Unless you spent the last week hiding under a rock, you’re quite familiar with Trump’s executive order banning travellers from seven Muslim-majority countries. People much more articulate than me have opined on the many problems and ethical issues with Trump’s EO. But while individuals and specific groups were the intended target of Trump’s EO, businesses are learning that no one — and no company — can escape Trump’s shrapnel, even if their business has no direct relationship to the policy in question. As more and more corporate boards turn their focus to risk management practices, it appears the President of the United States is creating a whole new practice area. Companies that don’t tread carefully could emerge with a bloody nose, or reputational damage.
Case in point: Uber.
On January 30, 2017, thousands of protesters across the U.S. flooded airports to speak out against Trump’s EO. The New York Taxi Workers Alliance tweeted its support for the protests, calling on all drivers to avoid JFK Airport between 6-7pm. The Alliance pointed out the heightened level of personal risk its largely Muslim workforce faced as a result of Trump’s sanctioned bigotry.
Ninety minutes later, Uber tweeted that it had “turned off” surge pricing at JFK, warning its followers that this could result in longer wait times.
Now, let’s give Uber the benefit of the doubt for a moment.
It’s quite possible Uber saw a business opportunity, and wanted to engender gratitude from its customers. Done well, Uber would be the white knight coming in to save the day for stranded travellers. If that was the intent, the execution was tone-deaf, and as a result, the reaction swift and brutal.
Within minutes the #DeleteUber hashtag took, with people sharing screenshots confirming they were deleting the app.
Clearly, Uber’s evil, right? Not so fast.
If you believe an Uber spokesperson, “the decision to turn off surge pricing was made specifically to avoid profiting from increased demand during the protest. The company has previously made a similar commitment to limiting surge pricing during disasters, after being accused of taking advantage of riders in times of need.”
It would appear things are greyer than they first seemed.
They get greyer still, when you consider this piece of information: hours before Uber removed surge pricing at JFK, its CEO, Travis Kalanick sent an email to all Uber employees. The subject? “Standing up for what’s right”. Here are some salient passages from that email:
This order has far broader implications as it also affects thousands of drivers who use Uber and come from the listed countries, many of whom take long breaks to go back home to see their extended family. These drivers currently outside of the U.S. will not be able to get back into the country for 90 days. That means they will not be able to earn a living and support their families—and of course they will be separated from their loved ones during that time.
We are working out a process to identify these drivers and compensate them pro bono during the next three months to help mitigate some of the financial stress and complications with supporting their families and putting food on the table.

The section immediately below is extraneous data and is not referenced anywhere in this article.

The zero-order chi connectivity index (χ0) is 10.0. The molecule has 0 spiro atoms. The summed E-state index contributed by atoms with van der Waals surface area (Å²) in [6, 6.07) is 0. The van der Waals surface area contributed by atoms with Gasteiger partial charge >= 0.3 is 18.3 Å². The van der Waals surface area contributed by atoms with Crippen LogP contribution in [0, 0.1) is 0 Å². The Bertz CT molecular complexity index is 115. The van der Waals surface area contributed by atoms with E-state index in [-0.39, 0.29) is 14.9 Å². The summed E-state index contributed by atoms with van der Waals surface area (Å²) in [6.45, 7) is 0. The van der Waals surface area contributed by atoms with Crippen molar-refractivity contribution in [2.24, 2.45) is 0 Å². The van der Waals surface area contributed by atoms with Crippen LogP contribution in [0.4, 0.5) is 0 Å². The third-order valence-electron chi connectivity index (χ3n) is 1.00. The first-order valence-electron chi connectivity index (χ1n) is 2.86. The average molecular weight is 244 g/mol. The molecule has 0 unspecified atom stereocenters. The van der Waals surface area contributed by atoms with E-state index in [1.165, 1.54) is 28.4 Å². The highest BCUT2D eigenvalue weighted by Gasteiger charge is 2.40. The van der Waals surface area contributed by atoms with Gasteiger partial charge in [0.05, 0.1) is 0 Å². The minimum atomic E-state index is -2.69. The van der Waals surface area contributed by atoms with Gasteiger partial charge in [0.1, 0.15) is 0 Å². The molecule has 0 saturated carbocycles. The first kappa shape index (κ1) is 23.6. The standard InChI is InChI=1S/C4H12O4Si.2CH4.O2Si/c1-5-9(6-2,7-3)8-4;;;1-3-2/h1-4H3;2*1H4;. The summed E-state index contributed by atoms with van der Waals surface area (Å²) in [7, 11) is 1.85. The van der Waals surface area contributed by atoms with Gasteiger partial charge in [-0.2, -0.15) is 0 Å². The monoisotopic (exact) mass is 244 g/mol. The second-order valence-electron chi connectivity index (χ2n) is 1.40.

While every government has their own immigration controls, allowing people from all around the world to come here and make America their home has largely been the U.S.’s policy since its founding. That means this ban will impact many innocent people—an issue that I will raise this coming Friday when I go to Washington for President Trump’s first business advisory group meeting.
Which goes to show, that in this hyper-connected world, anger is the emotion that spreads most. We want and assume the worst in everyone, and especially in big companies. Of course, Kalanick has been criticized for joining Trump’s business advisory group, but as we see in his all-staff email, rare is an issue as binary as we interpret it online. Unfortunately, that’s the world we operate in. As soon as a crisis erupts, the company is the villain, guilty until proven innocent. Days after this crisis erupted, and days after Uber clarified its position, people continued to post screenshots showing them deleting Uber from their phones.
As Kalanick discovered, Trump can be bad for business. Within three days of the crisis, with #DeleteUber still a hot meme, Kalanick sent a follow-up memo to his employees announcing that he was leaving the President’s advisory council, making it clear that he and his company did not want to tacitly support the ban. Here’s the full text of his memo:
As Travis learned the hard way, more than ever, companies need to be in tune with, and attuned to the political sensitives of the markets in which they operate. It’s not enough to ask, “is this a good business decision?” Now, to avoid scandal, or to avoid getting sucked into Trump’s orbit, companies need to ask “is this a good political decision?” Companies need to game out the likely scenarios of its business decisions in the political climate. The consequences often cut deep. The business suffers if it makes the wrong political decision. In truth, we live in a world where walking back a bad decision is becoming nearly impossible. Politics has long been a bloody sport, and increasingly businesses are getting bloody noses by not being attuned to the political realities of the markets they operate in.